NASHVILLE, Tenn. – A Haiti clinic built and operated by a Nashville-based nonprofit foundation sustained some cracks in the Jan. 12 earthquake and the aftershocks that followed, but it has remained open and the staff continues to treat patients.
Visitation Clinic in Petite Riviere de Nippes is one of the few undamaged medical facilities still operating in the country, said Dr. Tom Grabenstein, past chairman of the board of directors of Visitation Hospital Foundation.
A member of Immaculate Conception Parish in Clarksville, Grabenstein has made dozens of trips to Haiti over the years, mostly as part of medical missions with fellow parishioners.
The clinic was opened more than two years ago. Visitation Hospital Foundation is a nonprofit organization that grew out of the Parish Twinning Program, which links U.S. and Canadian parishes and Christian congregations with Haitian parishes and programs to offer assistance.
Theresa Patterson, executive director of the foundation and the twinning program, said that despite the relatively minor damage to the clinic and no injuries, the employees were “very disturbed emotionally. Most of them have families back in Port-au-Prince.”
The clinic and Petite Riviere are about 50 miles from the epicenter of the earthquake and a four-hour drive over Haiti’s rough roads from the nation’s capital of Port-au-Prince, which sustained massive damage. Because of the distance, the clinic has not seen an influx of earthquake victims seeking treatment at the clinic.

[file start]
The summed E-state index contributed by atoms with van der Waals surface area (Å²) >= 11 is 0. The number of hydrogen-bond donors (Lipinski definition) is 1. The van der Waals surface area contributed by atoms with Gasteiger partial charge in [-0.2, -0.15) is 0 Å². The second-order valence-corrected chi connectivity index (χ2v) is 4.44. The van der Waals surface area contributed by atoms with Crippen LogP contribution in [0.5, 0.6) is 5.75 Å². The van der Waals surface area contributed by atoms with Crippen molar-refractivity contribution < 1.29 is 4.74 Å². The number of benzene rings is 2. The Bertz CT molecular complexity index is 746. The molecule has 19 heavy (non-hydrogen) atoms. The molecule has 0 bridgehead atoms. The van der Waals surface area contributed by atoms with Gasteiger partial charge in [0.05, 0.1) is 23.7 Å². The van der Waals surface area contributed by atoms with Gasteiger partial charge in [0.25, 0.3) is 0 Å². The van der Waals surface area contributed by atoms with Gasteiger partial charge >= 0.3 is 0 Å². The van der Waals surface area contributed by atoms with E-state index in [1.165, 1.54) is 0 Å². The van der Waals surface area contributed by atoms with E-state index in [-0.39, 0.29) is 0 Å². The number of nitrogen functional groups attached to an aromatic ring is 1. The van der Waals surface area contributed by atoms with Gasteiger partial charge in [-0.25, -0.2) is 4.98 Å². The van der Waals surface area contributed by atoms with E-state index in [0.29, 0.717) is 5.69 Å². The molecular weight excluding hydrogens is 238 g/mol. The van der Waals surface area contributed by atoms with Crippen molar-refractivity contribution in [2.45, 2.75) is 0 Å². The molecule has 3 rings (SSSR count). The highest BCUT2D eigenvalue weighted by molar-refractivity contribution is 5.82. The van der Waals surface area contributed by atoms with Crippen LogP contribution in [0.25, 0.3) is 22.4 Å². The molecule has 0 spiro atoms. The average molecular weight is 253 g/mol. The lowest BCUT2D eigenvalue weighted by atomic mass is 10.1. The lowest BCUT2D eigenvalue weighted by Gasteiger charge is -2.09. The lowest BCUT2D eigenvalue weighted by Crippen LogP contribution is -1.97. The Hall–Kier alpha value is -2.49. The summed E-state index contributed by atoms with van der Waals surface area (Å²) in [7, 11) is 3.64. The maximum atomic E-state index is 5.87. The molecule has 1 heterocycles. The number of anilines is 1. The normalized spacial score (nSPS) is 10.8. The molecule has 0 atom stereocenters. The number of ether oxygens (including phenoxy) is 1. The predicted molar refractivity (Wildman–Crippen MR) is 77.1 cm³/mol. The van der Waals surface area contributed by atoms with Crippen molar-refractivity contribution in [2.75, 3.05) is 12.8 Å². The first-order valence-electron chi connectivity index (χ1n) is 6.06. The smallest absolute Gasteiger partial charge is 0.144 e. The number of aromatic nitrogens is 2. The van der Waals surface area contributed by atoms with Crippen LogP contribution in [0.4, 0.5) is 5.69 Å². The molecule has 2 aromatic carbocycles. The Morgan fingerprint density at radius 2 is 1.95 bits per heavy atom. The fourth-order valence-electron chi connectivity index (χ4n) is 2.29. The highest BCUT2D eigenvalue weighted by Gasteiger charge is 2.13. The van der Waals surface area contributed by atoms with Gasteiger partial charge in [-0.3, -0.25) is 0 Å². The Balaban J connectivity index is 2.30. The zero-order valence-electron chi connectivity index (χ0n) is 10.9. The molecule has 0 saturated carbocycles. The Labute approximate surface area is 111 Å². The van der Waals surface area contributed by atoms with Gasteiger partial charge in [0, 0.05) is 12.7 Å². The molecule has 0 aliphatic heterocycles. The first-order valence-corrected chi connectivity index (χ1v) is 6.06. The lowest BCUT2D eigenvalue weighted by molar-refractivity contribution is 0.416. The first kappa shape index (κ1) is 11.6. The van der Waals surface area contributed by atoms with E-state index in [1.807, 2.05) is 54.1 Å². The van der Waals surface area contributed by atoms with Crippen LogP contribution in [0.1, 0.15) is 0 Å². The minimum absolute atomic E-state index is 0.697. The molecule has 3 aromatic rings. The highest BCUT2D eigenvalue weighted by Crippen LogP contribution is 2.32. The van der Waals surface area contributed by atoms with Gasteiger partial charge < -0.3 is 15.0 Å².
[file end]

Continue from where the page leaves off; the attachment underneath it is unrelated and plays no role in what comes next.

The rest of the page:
Clinic officials have been in contact with U.S. military officials about bringing some of the injured from Port-au-Prince to their facility for treatment.
From her home base in Nashville, Patterson has been working to coordinate the logistics between the Navy’s hospital ship, the USNS Comfort, anchored off Port-au-Prince since shortly after the earthquake and Visitation Clinic, but no final plan has been hammered out yet. The ship was scheduled to leave sometime after the first week of March.
“We want to accept patients we can care for in the clinic itself” without setting up large military tents to treat upward of 100 people, Patterson told the Tennessee Register, Nashville’s diocesan newspaper. The clinic, which does not ordinarily accept overnight patients, could accommodate about 10 longer-term patients recovering from surgery and still handle the usual daily flow of about 90 patients.
For now, and in near future, the clinic staff expects to be treating infected wounds and neglected fractures, Grabenstein said.
Alan Dooley, a foundation board member and the architect who designed the clinic, said the building was designed more to withstand hurricanes rather than earthquakes.
Dooley credited the contractor, Abdou Fall of Haiti, with building the clinic so that it withstood the earthquake. “The structure was Abdou’s baby,” said Dooley, a parishioner at Christ the King Church in Nashville. “He made it strong.”
The foundation would like to build two operating rooms at the clinic, but has not had the money to do so, Grabenstein said. But people’s donations in response to the tragedy in Haiti may now make that possible, he added.
“With the influx of money, we hope to be able to construct them soon,” Grabenstein said. Since the earthquake there has been a “tremendous outpouring of support” to the twinning program and the Visitation Hospital Foundation, he said.